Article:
Misbah-ul-Haq believes Pakistan's players are in high spirits heading into the first Test against England despite spending the last five weeks in a bio-secure bubble and not having been a part of an international fixture for several months.
Misbah, who serves as Pakistan's head coach and chief selector, referred to the team's Test victories over Sri Lanka and Bangladesh at home before the coronavirus-enforced cricket hiatus.
He felt the players were in a good place both mentally and physically, pointing towards their impressive performances against these oppositions.
"Mentally at the moment, the guys are in good shape because they are coming from good performances," he told reporters in an online media interaction.
"When you are confident mentally and in good shape, then you always can deliver on the field."
With all eyes on the battle between England's highly-rated pace battery and Pakistan's settled batting combination, Misbah sounded optimistic about his side's chances of prevailing.
The 46-year-old former skipper was keen on highlighting the decent form witnessed by the likes of Shan Masood, Abid Ali and captain Azhar Ali, all of whom have scored centuries in their recent appearances.
Moreover, he addressed the fact that Asad Shafiq and Babar Azam have been in the runs during Pakistan's last two tours to England, both of which saw the visitors draw the Test series.
"Shan Masood, Abid Ali scored centuries in the previous series [at home to Bangladesh in February and at home to Sri Lanka in December].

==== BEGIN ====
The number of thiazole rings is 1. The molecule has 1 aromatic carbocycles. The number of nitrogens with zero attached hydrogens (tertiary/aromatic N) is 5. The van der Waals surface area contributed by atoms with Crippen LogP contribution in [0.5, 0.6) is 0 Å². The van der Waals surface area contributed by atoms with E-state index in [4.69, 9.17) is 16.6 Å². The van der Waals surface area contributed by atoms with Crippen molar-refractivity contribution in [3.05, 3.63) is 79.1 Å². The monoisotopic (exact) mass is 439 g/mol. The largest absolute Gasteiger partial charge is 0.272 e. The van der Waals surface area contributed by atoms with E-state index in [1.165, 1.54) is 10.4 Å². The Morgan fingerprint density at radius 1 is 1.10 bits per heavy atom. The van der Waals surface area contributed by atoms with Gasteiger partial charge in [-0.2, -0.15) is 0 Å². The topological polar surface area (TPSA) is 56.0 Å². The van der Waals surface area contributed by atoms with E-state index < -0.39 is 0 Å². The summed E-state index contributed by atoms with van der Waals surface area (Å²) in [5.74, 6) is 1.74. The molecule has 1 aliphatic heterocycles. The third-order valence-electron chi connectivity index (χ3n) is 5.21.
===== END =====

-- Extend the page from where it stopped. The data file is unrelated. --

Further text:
"Conditions are different but still confidence plays a huge role in your mind when you're coming from a series where you scored runs."
"Azhar got a hundred [too, against Sri Lanka]. In 2016 Asad Shafiq scored runs here, Babar Azam last time performed here in 2018 [when Pakistan drew a two-match series in England 1-1] and the way he's batting at the moment, he's confident and playing well," he said.
England's pace attack is replete with experience as the country's all-time leading wicket-taker James Anderson will be accompanied by latest addition to the 500-wicket club Stuart Broad to share the new ball.
But Misbah maintained that his batsmen can find a way to give Pakistan's bowlers enough runs to defend.
"It's always tough with the Duke ball in England where the ball moves around off the seam and also in the air," he claimed.
"But this is where you can really fight and our batting looked in great shape in the last two series. We played in Pakistan but even in Australia, we managed to score good runs in almost every innings."
"It's a challenge for us against an experienced and very good seam attack of England but I think we've got potential."
Pakistan's extended squad has engaged in two warm-up matches before the start of the series but they will be devoid of the advantage of momentum currently possessed by England. The home side defeated West Indies in July to reclaim the Wisden Trophy and are focused on sustaining their successful run this summer.
Misbah, though, said his team was raring to go hard from the outset and upset England's rhythm.
"We should be ready for an England team that have already had three matches of experience and they won their last two Test matches.
"We have to really come in this Test series right from the word 'go' at our best if we want to win a Test series or a Test match here.
"We are aware that England have a slight advantage but if we are alert and go 100 percent in the first Test match, that is the only way we can beat England, otherwise we will find ourselves in difficulty."